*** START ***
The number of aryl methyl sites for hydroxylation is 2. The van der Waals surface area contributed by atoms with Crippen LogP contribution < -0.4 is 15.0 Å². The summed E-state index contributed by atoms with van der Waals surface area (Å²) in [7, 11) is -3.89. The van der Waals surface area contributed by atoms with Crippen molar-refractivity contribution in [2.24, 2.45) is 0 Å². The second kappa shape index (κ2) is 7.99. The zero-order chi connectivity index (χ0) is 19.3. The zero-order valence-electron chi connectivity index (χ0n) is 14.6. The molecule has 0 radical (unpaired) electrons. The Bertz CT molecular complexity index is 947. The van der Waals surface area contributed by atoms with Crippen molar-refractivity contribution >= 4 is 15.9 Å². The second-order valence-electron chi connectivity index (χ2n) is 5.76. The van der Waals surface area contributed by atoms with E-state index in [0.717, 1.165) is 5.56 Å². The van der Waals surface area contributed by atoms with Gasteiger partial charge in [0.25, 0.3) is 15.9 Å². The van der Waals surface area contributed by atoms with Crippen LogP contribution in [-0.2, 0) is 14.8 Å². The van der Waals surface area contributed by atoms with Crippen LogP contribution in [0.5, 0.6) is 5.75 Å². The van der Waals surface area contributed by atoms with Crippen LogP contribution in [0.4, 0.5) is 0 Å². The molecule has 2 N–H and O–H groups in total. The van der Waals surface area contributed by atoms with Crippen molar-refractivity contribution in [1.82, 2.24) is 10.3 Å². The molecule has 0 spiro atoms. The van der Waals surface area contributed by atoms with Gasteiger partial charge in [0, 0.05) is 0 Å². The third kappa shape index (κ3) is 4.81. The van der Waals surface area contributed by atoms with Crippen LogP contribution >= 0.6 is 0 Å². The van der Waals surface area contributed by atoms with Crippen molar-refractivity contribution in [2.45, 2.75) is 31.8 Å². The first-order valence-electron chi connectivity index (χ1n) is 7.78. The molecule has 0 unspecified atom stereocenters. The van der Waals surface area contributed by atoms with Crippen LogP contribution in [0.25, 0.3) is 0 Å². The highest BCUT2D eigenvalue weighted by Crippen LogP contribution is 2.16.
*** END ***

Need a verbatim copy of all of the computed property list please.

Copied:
The number of aryl methyl sites for hydroxylation is 2. The van der Waals surface area contributed by atoms with Crippen LogP contribution < -0.4 is 15.0 Å². The summed E-state index contributed by atoms with van der Waals surface area (Å²) in [7, 11) is -3.89. The van der Waals surface area contributed by atoms with Crippen molar-refractivity contribution in [2.24, 2.45) is 0 Å². The second kappa shape index (κ2) is 7.99. The zero-order chi connectivity index (χ0) is 19.3. The zero-order valence-electron chi connectivity index (χ0n) is 14.6. The molecule has 0 radical (unpaired) electrons. The Bertz CT molecular complexity index is 947. The van der Waals surface area contributed by atoms with Crippen molar-refractivity contribution >= 4 is 15.9 Å². The second-order valence-electron chi connectivity index (χ2n) is 5.76. The van der Waals surface area contributed by atoms with E-state index in [0.717, 1.165) is 5.56 Å². The van der Waals surface area contributed by atoms with Gasteiger partial charge in [0.25, 0.3) is 15.9 Å². The van der Waals surface area contributed by atoms with Crippen LogP contribution in [-0.2, 0) is 14.8 Å². The van der Waals surface area contributed by atoms with Crippen LogP contribution in [0.5, 0.6) is 5.75 Å². The van der Waals surface area contributed by atoms with Crippen LogP contribution in [0.4, 0.5) is 0 Å². The molecule has 2 N–H and O–H groups in total. The van der Waals surface area contributed by atoms with Crippen molar-refractivity contribution in [1.82, 2.24) is 10.3 Å². The molecule has 0 spiro atoms. The van der Waals surface area contributed by atoms with Gasteiger partial charge in [0, 0.05) is 0 Å². The third kappa shape index (κ3) is 4.81. The van der Waals surface area contributed by atoms with Crippen LogP contribution >= 0.6 is 0 Å². The van der Waals surface area contributed by atoms with Crippen molar-refractivity contribution in [2.45, 2.75) is 31.8 Å². The first-order valence-electron chi connectivity index (χ1n) is 7.78. The molecule has 0 unspecified atom stereocenters. The van der Waals surface area contributed by atoms with Crippen LogP contribution in [0.25, 0.3) is 0 Å². The highest BCUT2D eigenvalue weighted by Crippen LogP contribution is 2.16.